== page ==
At the time, I was reading a lot of Zen authors — including Suzuki — but I didn’t call it enlightenment. Instead, I called it serenity. Now, having absorbed (hopefully) at least some of the basics of Catholic spiritual traditions, I’m more inclined to call it an awareness of the presence of God and my place in the order of God’s creation. For all practical purposes, I think it’s basically the same thing. Saying this may involve me in some kind of a heresy, but I think it’s not far off from what Luther meant when he talked about salvation and justification.

(A tangent: When I was working the steps, one of the old-timers said to me, “I can’t tell you what salvation is, but I’ve seen it around the tables in Alcoholics Anonymous.” It stayed with me, especially when 16th- to 19th-century pettifogging about the precise nature of salvation, justification and sanctification seemed pretty far removed from my day-to-day existence. So maybe it’s not a tangent after all.)

Anyway, Travis Fitzgold’s Zen meditation session at the ELCA conference in Texas addressed issues that have been on my mind lately. So I did a couple of keyword searches — I Google everything — and found a promotional video on YouTube for his Zen Learning Project in Austin. It was an interview by Albert Allen, a local realtor whose son takes tennis lessons at ZLP, and Fitzgold mentioned something in passing (at 1:50) that crystalized issues I’ve been wrestling with:

Even though I sit [meditate] in a setting that comes from a Soto Zen tradition, my methodology is not strictly aligned with any Zen lineage. Instead we focus on mindfulness. So it’s a bit of an oversimplification of the nature of Zen, but we’re just focusing on a practice of [engaging with] the present moment.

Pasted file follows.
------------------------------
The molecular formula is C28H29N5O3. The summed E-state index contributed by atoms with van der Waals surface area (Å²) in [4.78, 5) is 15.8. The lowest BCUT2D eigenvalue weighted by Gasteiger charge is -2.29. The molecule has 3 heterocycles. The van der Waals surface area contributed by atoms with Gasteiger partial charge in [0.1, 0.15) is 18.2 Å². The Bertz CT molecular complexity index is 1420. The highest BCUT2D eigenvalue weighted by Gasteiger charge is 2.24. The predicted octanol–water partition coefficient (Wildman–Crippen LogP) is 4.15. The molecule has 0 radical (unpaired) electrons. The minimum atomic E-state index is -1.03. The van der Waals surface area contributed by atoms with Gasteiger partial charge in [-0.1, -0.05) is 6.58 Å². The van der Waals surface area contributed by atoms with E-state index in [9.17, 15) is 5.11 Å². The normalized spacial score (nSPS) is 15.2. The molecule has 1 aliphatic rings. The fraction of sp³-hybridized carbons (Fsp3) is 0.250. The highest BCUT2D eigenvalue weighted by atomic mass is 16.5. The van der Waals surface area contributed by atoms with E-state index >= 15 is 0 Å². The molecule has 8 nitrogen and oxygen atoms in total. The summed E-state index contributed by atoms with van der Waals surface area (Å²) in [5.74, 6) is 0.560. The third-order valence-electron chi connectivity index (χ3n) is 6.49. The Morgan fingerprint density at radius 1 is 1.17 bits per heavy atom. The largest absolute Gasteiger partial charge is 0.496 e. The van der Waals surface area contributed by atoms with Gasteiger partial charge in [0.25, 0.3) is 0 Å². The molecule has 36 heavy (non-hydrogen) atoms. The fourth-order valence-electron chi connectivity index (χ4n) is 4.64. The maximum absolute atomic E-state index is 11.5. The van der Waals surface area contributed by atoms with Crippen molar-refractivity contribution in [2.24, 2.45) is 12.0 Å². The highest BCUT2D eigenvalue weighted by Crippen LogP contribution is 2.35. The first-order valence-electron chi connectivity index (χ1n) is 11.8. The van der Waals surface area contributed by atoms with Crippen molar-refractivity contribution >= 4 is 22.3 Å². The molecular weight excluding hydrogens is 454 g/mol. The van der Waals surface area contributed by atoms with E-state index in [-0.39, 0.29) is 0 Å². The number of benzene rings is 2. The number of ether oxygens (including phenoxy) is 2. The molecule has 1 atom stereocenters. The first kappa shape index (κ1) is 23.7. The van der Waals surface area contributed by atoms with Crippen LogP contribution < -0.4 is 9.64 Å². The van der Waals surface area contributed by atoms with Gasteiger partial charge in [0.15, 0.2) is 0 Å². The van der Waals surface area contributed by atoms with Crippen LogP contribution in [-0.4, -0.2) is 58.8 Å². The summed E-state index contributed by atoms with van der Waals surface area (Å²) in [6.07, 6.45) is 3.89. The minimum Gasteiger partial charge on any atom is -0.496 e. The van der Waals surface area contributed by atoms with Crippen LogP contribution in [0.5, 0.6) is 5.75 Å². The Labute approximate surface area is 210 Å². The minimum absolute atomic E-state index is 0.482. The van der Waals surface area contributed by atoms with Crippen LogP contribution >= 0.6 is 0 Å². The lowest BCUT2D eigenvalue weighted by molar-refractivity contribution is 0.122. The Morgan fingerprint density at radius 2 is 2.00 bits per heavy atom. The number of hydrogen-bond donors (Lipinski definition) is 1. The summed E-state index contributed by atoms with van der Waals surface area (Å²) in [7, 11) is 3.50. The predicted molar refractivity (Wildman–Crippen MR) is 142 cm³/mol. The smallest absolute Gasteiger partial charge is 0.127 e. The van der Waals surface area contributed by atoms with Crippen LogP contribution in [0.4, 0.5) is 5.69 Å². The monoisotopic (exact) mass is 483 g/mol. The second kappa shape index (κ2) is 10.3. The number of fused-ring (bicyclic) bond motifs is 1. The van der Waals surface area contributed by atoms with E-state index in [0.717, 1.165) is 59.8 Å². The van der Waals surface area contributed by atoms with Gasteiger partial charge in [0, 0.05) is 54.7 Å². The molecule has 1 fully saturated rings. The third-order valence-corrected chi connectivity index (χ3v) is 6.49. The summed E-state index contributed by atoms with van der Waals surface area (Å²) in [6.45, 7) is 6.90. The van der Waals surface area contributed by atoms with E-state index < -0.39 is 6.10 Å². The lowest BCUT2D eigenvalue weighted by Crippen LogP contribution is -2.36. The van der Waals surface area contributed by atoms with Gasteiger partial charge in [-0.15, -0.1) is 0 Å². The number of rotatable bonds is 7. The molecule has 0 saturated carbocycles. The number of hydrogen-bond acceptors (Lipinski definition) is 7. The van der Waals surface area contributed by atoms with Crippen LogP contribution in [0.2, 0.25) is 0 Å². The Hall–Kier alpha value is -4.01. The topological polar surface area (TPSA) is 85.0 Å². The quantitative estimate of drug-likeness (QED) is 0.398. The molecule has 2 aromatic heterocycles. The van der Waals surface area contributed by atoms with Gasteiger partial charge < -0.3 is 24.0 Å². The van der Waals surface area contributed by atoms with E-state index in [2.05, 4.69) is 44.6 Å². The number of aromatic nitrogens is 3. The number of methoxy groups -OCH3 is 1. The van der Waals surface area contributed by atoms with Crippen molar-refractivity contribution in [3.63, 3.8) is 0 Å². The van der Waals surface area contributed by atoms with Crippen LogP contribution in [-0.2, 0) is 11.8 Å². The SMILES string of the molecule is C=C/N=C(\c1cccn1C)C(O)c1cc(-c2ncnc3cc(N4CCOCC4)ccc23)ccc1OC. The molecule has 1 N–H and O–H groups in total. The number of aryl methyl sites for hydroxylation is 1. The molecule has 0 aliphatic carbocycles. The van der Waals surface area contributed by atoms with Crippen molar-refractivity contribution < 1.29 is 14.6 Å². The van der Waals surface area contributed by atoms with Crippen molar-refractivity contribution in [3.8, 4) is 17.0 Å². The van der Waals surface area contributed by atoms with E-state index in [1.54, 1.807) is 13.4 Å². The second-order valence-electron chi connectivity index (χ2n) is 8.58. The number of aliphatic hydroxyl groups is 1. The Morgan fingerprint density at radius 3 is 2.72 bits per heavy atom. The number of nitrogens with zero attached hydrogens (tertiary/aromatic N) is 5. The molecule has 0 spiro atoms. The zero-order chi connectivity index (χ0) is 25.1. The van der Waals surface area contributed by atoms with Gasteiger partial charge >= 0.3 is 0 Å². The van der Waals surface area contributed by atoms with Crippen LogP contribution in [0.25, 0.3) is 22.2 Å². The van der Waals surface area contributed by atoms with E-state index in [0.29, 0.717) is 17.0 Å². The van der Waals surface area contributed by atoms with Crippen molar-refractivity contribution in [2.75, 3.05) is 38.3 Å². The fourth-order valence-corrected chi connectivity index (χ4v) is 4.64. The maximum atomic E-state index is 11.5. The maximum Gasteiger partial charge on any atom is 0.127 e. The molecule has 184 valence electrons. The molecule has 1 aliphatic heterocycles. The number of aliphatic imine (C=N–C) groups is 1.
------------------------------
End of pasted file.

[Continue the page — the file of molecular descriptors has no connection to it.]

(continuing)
My takeaway: If they don’t worry about oversimplification at the Zen Learning Project in Austin, maybe I don’t have to worry (at least not too much) about it on my little blog in Springfield, Illinois On the Learning Project’s website, Fitzgold elaborates on what he told Allen:

ZLP is, strictly speaking, not Zen. The Zen tradition extends many years into the past and has developed along particular lineages throughout the world. ZLP is not part of any of these lineages, although founder Travis Fitzgold regularly references the Soto Zen tradition as brought to the USA by Shunryu Suzuki Roshi. ZLP focuses on the practice of mindfulness as a methodology of learning, and hence the name Zen Learning Project.

Instead of meditation, ZLP focuses on teaching tennis and music to youngsters. A USPTA (US Professional Tennis Association)-certified instructor, Fitzgold aims to teach the kids “fundamentals of stroke production, point strategy, body awareness, focus, gratitude, and generosity.” And his guitar students learn “creative expression, enjoyment, and mindfulness while conversing through music” in addition to technique. All of this, even the tennis, is Zen. Fitzgold explains:

The mission of Zen Learning Project (ZLP) is to practice mindfulness in the arts. We practice together through arts such as music, tennis, sitting, and walking. Any activity can be artful, even our everyday ordinary activities. Traditional Zen practice pursues the arts of sitting, walking, tea ceremony, flower arranging, and archery as mediums of awakening. At ZLP, we practice together today, supporting each other along the journey.